miRcore’s high school biotechnology camp a success

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GIDAS Biotechnology camp’s high school students learning about microRNA targeted predictions using Flux, with support from MICDE and U-M’s Scientific Computing Student Club members.


From Aug. 8-12, 2016, MICDE and ARC-TS donated a Flux allocation and computational support to miRcore and its GIDAS’ Biotechnology Camp for high school students. All the students were able to log in the cluster, and use the command line to run RNAhybrid, a tool for finding the minimum free energy hybridization of a long and a short RNA. The students learned about microRNA target predictions that complemented the camp’s wet lab experiments. Scientific Computing Student Club members Joe Paki and Blair Winograd provided support to the students.

MICDE is partnered with miRcore, a non-profit organization whose mission is to democratize medical research by building funds for microgrants to support innovative genetic research.

New graduate course offering: “Methods and Practice of Scientific Computing”

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The Michigan Institute for Computational Discovery and Engineering (MICDE) is pleased to announce “Methods and Practice of Scientific Computing”, the first graduate course designed and organized by MICDE faculty. The course will be taught in Fall 2016, coordinated by Dr. Brendan Kochunas. This foundational course in scientific computing has been developed as a broad introduction to the subject, and has been designed to support research in all disciplines represented in MICDE. In addition to Brendan Kochunas, the course was developed by MICDE professors Bill Martin, Karthik Duraisamy, Vikram Gavini, and Shravan Veerapaneni, and MICDE Assistant Director Mariana Carrasco-Teja.

The details follow:

NERS 590
4 credits
Prerequisites: Graduate standing and permission of instructor.

This course is designed for graduate students who are developing the methods, and using the tools, of scientific computing in their research. With the increased power and availability of computers to do massively scaled simulations, computational science and engineering as a whole has become an integral part of research that complements experiment and theory. This course will teach students the necessary skills to be effective computational scientists and how to produce work that adheres to the scientific method. A broad range of topics will be covered including: software engineering best practices, computer architectures, computational performance, common algorithms in engineering, solvers, software libraries for scientific computing, uncertainty quantification, verification and validation, and how to use all the various tools to accomplish these things. The class will have lecture twice a week and have an accompanying lab component. Students will be graded on homeworks, lab assignments, and a course project.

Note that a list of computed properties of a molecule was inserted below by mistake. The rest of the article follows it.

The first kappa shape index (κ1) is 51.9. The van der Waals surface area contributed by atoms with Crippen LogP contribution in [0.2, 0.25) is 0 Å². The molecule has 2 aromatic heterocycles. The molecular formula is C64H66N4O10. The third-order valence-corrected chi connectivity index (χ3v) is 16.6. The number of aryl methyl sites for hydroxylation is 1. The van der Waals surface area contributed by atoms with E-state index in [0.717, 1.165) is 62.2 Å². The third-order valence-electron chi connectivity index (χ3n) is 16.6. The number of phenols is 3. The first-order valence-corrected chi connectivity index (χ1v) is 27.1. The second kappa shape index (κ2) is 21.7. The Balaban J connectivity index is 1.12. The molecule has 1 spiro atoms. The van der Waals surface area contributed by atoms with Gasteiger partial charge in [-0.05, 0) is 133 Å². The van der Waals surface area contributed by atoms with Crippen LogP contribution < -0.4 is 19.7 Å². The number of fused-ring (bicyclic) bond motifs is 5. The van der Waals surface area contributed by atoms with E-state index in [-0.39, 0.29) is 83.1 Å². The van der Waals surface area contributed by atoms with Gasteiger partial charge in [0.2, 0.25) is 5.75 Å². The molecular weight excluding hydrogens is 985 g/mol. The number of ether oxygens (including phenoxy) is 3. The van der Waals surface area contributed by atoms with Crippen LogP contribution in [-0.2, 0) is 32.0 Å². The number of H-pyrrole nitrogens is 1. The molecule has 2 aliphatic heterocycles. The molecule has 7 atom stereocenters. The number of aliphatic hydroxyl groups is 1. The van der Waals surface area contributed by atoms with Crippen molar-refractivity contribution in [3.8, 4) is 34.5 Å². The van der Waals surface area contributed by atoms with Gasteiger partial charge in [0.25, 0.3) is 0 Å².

A draft of the syllabus can be found here. Please contact MICDE at micde-contact@umich.edu with any questions.

Software Carpentry workshop at U-M — May 2-3

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A Software Carpentry workshop will be held at the U-M Medical School May 2 and 3. These workshops are free and open to anyone on campus; the sessions are suitable for researchers in the humanities and social sciences. Register here.

This hands-on workshop will cover basic concepts and tools, including program design, version control, data management, and task automation. Participants will be encouraged to help one another and to apply what they have learned to their own research problems.

Who: The course is aimed at graduate students, postdocs, and other researchers across the University of Michigan. You don’t need to have any previous knowledge of the tools that will be presented at the workshop.

Where: Furstenberg 2710 (2nd floor of Med Sci II).

Student groups can access Flux at no charge under Flux Academic Use program

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Undergraduate groups can now access Flux, U-M’s shared computing cluster, at no cost under the new Flux Academic Use program from Advanced Research Computing (ARC). Flux Academic Use aims to provide undergraduates with experience in high performance computing and access to computational resources for their projects; it is not meant for faculty-led research. Jobs submitted under Flux Academic Use will run only when unused cycles are available. To be most efficient, student groups should use short or checkpointed jobs to take advantage of these available cycles. Student groups can also purchase Flux allocations for jobs that are higher priority or time constrained; those allocations can also work in conjunction with the free Flux Academic Use jobs. Undergraduate groups must have a faculty sponsor to be eligible for Flux Academic Use. For more information, or to request time under Flux Academic Use, please email hpc-support@umich.edu.

Midwest Big Data Hub offers early career seed funding to improve data access — April 1, May 1 deadlines

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The Midwest Big Data Hub, an NSF-funded group including U-M’s Michigan Institute for Data Science (MIDAS), is seeking proposals from early career researchers to enhance collaborations with data-producing organizations to improve access to data. Senior researchers are also welcome to apply for funding for activities that bring together data producers and researchers with significant participation from early career researchers.

The goal of the funding, provided by the Computing Community Consortium, is to improve partnerships and collaboration between data producing organizations in industry, government, and academia and researchers. Activities can include workshops, internships, hackathons at universities, data-related competitions, travel grants and lecture series. Awards will range from between $10,000 and $40,000.

Deadlines for applications are April 1 and May 1.

For more information, including how to apply, read the proposal description on the MIDAS website.